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Brown tube-nosed bat threats

The rapid increase in oil palm plantations has resulted in extensive loss of primary forest. Together, Malaysia and Indonesia export 88% of the world’s palm oil, for use in products such as margarine, lipstick and detergent. Deforestation continues at a steady rate for conversion to agricultural land and building communities. Despite the contribution of many bats in the control of insect crop pests, persecution of bats is also a threat (7).

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Brown tube-nosed bat conservation

Deforestation of primary forest for oil palm plantations, including within protected areas, is an issue of major concern and one that relies on both governmental and consumer action. Some large retailers have agreed, in collaboration with the WWF, to source products containing palm oil from plantations that are not on deforested land (7). Many scientific and charitable groups contribute to bat monitoring and local education programmes that can help to reduce persecution and raise awareness of the natural assets of the land (3).

View information on this species at the UNEP World Conservation Monitoring Centre.
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Find out more

For more information on the brown tube-nosed bat see:

Altringham, J. (2001) Bats: Biology and Behaviour. Oxford University Press, Oxford.

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Authentication

This information is awaiting authentication by a species expert, and will be updated as soon as possible. If you are able to help please contact: arkive@wildscreen.org.uk
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Glossary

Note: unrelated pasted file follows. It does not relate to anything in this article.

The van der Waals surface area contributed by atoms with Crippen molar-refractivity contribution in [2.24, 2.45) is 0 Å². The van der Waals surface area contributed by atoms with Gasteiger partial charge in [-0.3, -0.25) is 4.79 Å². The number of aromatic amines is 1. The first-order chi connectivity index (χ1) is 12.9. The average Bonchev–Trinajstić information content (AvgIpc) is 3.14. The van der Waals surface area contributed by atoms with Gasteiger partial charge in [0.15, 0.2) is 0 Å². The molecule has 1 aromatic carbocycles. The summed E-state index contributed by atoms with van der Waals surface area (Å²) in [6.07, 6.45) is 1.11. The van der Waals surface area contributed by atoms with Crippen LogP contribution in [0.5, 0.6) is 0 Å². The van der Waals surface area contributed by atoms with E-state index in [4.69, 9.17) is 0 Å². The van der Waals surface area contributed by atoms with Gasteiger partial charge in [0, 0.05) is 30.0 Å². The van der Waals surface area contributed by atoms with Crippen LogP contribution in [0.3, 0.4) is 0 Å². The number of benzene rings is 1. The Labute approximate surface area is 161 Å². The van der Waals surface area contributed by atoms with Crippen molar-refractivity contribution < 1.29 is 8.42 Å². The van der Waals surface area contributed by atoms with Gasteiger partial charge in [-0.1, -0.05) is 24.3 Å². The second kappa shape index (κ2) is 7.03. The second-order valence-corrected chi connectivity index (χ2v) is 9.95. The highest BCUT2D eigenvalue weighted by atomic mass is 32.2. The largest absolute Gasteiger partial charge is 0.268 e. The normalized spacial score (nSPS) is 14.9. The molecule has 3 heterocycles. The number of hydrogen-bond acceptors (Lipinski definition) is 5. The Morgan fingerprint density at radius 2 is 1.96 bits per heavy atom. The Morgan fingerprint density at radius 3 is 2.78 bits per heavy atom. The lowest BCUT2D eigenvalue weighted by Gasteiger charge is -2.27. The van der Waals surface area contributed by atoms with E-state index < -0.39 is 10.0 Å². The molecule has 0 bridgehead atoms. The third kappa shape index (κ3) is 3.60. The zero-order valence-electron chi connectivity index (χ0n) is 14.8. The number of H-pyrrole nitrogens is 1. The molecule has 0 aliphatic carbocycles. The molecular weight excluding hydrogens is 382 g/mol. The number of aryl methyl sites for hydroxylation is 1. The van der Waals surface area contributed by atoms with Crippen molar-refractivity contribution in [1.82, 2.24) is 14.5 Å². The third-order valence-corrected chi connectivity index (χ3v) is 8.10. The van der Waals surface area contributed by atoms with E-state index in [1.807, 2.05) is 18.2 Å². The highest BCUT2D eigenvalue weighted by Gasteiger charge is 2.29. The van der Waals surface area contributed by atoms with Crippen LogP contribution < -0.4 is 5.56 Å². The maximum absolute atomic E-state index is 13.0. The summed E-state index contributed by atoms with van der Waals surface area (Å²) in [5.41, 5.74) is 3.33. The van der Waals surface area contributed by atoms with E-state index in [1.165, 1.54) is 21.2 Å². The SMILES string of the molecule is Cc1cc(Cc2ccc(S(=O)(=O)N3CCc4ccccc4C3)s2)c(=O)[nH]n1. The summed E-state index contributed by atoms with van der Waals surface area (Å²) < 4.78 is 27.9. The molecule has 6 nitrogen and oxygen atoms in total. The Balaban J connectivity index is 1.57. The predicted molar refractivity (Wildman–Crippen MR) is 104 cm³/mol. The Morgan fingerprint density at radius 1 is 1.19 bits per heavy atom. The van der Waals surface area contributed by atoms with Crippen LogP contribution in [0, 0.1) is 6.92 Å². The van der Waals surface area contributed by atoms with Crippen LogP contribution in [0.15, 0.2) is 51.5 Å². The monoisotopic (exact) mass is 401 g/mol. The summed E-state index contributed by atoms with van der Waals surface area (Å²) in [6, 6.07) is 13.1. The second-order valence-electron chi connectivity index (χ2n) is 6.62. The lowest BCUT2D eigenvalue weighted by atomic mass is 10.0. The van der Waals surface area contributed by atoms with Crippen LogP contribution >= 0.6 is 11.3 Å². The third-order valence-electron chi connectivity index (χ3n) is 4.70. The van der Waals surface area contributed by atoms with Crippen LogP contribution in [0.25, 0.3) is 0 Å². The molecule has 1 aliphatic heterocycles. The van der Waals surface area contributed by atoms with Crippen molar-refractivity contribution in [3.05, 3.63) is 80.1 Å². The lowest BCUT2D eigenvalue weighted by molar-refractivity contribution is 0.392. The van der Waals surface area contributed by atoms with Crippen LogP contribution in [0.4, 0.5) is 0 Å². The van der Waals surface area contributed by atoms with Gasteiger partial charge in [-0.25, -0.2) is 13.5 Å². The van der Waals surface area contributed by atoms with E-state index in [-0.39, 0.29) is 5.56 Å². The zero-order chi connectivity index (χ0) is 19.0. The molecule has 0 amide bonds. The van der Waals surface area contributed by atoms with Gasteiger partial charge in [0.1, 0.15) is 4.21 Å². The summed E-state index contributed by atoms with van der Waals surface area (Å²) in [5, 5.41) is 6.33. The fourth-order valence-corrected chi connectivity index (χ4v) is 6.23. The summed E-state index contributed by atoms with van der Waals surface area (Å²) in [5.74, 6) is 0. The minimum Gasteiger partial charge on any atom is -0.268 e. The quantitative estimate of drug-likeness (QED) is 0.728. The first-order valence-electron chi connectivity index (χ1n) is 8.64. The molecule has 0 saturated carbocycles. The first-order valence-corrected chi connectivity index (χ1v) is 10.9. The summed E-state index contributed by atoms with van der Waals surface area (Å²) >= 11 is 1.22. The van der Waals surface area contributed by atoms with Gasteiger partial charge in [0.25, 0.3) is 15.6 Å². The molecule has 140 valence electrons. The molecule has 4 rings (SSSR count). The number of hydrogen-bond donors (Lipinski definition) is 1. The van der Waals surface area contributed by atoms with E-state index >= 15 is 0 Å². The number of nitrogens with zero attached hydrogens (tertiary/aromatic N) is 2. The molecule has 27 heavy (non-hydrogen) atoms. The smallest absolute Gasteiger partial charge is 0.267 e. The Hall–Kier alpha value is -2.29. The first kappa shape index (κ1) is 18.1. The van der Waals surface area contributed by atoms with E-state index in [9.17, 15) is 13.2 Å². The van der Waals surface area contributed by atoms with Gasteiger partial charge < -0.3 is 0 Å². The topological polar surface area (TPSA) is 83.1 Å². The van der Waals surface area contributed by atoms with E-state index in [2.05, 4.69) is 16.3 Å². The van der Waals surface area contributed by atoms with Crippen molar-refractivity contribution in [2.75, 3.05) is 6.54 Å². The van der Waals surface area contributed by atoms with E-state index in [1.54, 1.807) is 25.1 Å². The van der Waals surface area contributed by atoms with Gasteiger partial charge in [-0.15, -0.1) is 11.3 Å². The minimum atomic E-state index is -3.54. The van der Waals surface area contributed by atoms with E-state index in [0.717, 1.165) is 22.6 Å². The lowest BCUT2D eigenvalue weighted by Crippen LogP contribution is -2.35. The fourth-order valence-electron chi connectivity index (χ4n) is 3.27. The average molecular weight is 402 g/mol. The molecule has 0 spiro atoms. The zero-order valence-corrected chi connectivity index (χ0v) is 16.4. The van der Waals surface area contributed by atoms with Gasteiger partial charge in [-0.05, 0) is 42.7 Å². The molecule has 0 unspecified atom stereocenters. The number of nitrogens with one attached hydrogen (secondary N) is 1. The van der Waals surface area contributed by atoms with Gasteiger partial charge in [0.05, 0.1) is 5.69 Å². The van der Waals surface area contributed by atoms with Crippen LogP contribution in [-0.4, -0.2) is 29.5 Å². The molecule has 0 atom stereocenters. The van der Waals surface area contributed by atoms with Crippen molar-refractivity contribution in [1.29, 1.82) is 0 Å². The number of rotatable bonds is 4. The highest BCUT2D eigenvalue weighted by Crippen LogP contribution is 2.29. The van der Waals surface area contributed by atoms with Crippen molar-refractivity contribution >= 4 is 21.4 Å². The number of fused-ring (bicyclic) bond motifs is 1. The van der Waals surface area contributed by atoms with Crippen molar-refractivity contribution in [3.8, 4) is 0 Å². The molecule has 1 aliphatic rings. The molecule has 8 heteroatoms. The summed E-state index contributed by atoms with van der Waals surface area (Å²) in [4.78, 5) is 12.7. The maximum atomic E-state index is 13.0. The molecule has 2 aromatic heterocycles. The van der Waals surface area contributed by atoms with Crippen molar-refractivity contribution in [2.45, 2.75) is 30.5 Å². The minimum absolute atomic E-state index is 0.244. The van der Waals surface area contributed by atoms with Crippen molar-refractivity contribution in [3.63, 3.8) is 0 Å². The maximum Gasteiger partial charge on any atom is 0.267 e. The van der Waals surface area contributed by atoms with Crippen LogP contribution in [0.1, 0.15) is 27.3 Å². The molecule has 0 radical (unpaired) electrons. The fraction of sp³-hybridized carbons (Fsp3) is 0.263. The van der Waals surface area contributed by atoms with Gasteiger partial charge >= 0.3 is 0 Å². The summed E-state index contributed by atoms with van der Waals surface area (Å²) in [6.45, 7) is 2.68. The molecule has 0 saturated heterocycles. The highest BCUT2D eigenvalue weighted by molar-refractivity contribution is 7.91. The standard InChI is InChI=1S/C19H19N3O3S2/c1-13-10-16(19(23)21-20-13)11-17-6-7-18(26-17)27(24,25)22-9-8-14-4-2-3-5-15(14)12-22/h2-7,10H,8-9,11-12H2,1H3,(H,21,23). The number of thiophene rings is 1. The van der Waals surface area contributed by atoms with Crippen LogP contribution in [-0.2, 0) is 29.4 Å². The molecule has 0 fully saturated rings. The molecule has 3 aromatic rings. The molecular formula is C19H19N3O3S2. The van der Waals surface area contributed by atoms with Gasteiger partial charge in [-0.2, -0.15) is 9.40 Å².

Dipterocarp
A family of resinous trees that are found in the old world tropics.
Echolocation
Detecting objects by reflected sound. Used for orientation and detecting and locating prey by bats and cetaceans (whales and dolphins).
Ultrasound
Sounds that are above the range of human hearing.
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References

  1. IUCN Red List (June, 2009)
    http://www.iucnredlist.org/
  2. Corbet, G.B. and Hill, J.E. (1992) The Mammals of the Indomalayan Region: a systematic review. Oxford University Press, Oxford.
  3. Maltby, A. (2005) Pers. comm.
  4. Altringham, J. (2001) Bats: Biology and Behaviour. Oxford University Press, Oxford.
  5. Nor, S. (1996) The Mammalian Fauna on the islands at the Nortern Tip of Sabah, Borneo. Fieldiana – Zoology, 83: 17 - 28.
  6. Kingston, T., Jones, G., Akbar, Z. and Kunz, T.H. (1999) Echolocation signal design in Kerivoulinae and Murininae from Malaysia. Journal of Zoology, 249: 359 - 374.
  7. Europa World (January, 2005)
    http://www.europaworld.org/issue66/swisspalm25102.htm
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Image credit

Front view of a brown tube-nosed bat  
Front view of a brown tube-nosed bat

© Alanna Collen

Alanna Collen
alanna.collen@gmail.com